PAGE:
“After years involved in the District, I think we should concentrate on prevention and early intervention.”
Thursday, 23 February 2012
Decision-making, planning and the purposelessness of council strategies
Yesterday evening was spent at Shipley Area Committee. Now while this sounds to be in the same category as Vogon poetry, it is quite often an interesting occasion and not just because I’m a masochist.
Last night showed the contrast – and the problems councils have with this – between specific decision-making and the making of plans or strategies. Put simply, we’re pretty good at the former and really rather bad at the latter.
And the meeting allowed me to speak of two great but flawed marketing geniuses...
The first hour and a half of the meeting was taken up with two hotly contested decisions – whether to put speed bumps all over Nab Wood and whether to take the zip wire and bucket swing out from Claremont Fields at Wrose.
In both cases supporters and opponents attended the meeting. As is our practice the chairman allowed each of them some time to express their concerns. In addition to this, time is given to SCAPAG members (representatives of the parishes and neighbourhood forums across the Shipley constituency).
The resulting discussion would, I feel, give a buzz to fans of good local government. Residents were involved, every member of the committee contributed their thoughts and solutions were sought that aimed (if not quite reaching) consensus. People may not like the decisions we took but they couldn’t argue that they weren’t taken with thought and care by councillors.
The remainder of the meeting – another hour – was mostly taken up receiving reports “to note” accompanied by short officer presentations. Two items were linked – headlines from the “state of the district” survey and the Council’s sustainable communities strategy.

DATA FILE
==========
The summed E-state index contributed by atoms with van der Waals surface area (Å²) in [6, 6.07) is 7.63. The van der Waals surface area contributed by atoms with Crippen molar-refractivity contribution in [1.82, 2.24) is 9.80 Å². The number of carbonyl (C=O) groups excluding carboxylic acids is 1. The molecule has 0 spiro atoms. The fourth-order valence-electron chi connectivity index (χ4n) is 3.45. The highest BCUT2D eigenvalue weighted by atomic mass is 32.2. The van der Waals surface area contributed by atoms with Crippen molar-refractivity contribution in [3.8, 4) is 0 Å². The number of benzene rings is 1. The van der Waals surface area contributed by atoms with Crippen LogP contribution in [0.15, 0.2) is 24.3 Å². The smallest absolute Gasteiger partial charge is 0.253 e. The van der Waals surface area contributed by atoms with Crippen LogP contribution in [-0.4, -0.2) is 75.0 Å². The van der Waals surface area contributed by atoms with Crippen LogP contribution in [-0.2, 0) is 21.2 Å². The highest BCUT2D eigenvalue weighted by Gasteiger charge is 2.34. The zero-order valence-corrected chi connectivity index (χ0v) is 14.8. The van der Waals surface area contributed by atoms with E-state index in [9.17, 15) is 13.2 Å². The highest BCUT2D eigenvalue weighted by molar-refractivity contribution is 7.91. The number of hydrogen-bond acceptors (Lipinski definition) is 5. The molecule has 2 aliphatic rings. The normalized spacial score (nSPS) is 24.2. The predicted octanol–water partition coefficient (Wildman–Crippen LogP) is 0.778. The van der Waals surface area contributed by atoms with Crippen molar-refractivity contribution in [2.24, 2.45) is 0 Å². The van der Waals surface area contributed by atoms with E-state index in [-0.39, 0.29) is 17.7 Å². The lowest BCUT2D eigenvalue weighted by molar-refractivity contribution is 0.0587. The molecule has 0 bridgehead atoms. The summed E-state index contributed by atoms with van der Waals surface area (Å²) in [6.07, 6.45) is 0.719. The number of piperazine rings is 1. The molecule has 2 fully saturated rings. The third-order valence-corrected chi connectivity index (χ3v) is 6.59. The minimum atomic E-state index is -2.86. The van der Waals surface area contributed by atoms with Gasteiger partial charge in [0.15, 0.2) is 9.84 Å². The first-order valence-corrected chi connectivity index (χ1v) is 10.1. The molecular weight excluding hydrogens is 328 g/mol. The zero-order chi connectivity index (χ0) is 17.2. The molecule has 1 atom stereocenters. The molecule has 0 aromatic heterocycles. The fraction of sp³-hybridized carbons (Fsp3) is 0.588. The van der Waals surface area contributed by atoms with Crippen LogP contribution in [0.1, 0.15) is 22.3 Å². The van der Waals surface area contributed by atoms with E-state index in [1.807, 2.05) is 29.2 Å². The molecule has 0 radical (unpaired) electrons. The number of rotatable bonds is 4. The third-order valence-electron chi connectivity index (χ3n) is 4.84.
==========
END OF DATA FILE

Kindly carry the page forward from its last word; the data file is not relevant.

Now without going into the details of these things, it struck me that these two reports told a great deal about how the council plans and strategises. Reading through a document littered with words like “overarching”, “transformational priorities” and “journey”, I realised that we haven’t got this process right – or even nearly right.
The problem is that these grand plans simply aren’t working documents. No council officer starts his or her day with getting down the “sustainable community strategy” as a guide to what to do. Nor does any council officer get out our “2020 Vision” to check on our progress.
Published with great fanfares and with exciting talk of partnership, mission and vision, these are little better than glossies produced to give the impression of strategy and planning. Can we take seriously a plan that has nine or ten “transformational priorities”?
Surely, we should have just one priority?
Last night, one Town Councillor (from Denholme as it happens) showed us up by saying in one sentence what priority we should set. It was some along the lines of:
A statement of priority and an indication of strategy. That is how business sets priorities, defines strategies and prepares plans. Councils should learn.